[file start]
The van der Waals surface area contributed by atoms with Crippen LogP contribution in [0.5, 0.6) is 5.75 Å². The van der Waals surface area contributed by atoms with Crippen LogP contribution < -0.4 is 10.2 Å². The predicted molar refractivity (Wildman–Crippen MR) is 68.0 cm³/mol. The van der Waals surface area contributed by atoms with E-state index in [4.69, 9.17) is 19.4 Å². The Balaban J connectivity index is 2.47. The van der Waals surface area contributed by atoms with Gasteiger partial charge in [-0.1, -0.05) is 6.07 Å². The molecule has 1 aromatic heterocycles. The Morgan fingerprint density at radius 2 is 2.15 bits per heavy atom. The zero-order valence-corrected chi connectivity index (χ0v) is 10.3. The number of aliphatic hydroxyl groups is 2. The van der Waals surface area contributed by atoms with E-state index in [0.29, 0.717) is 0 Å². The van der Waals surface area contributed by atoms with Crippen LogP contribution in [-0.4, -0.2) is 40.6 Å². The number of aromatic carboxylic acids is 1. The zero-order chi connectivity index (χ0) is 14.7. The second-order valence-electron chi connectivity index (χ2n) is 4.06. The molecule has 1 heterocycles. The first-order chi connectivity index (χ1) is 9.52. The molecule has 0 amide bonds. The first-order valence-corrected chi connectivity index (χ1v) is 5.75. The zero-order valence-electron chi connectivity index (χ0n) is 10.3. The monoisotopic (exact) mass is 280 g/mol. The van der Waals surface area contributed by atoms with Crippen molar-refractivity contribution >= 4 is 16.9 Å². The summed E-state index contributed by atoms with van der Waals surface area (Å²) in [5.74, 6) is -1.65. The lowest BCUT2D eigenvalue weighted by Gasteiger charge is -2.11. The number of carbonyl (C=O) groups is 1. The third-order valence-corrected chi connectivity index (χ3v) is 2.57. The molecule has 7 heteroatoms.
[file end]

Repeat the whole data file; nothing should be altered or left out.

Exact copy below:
The van der Waals surface area contributed by atoms with Crippen LogP contribution in [0.5, 0.6) is 5.75 Å². The van der Waals surface area contributed by atoms with Crippen LogP contribution < -0.4 is 10.2 Å². The predicted molar refractivity (Wildman–Crippen MR) is 68.0 cm³/mol. The van der Waals surface area contributed by atoms with E-state index in [4.69, 9.17) is 19.4 Å². The Balaban J connectivity index is 2.47. The van der Waals surface area contributed by atoms with Gasteiger partial charge in [-0.1, -0.05) is 6.07 Å². The molecule has 1 aromatic heterocycles. The Morgan fingerprint density at radius 2 is 2.15 bits per heavy atom. The zero-order valence-corrected chi connectivity index (χ0v) is 10.3. The number of aliphatic hydroxyl groups is 2. The van der Waals surface area contributed by atoms with E-state index in [0.29, 0.717) is 0 Å². The van der Waals surface area contributed by atoms with Crippen LogP contribution in [-0.4, -0.2) is 40.6 Å². The number of aromatic carboxylic acids is 1. The zero-order chi connectivity index (χ0) is 14.7. The second-order valence-electron chi connectivity index (χ2n) is 4.06. The molecule has 1 heterocycles. The first-order chi connectivity index (χ1) is 9.52. The molecule has 0 amide bonds. The first-order valence-corrected chi connectivity index (χ1v) is 5.75. The zero-order valence-electron chi connectivity index (χ0n) is 10.3. The monoisotopic (exact) mass is 280 g/mol. The van der Waals surface area contributed by atoms with Crippen molar-refractivity contribution >= 4 is 16.9 Å². The summed E-state index contributed by atoms with van der Waals surface area (Å²) in [5.74, 6) is -1.65. The lowest BCUT2D eigenvalue weighted by Gasteiger charge is -2.11. The number of carbonyl (C=O) groups is 1. The third-order valence-corrected chi connectivity index (χ3v) is 2.57. The molecule has 7 heteroatoms.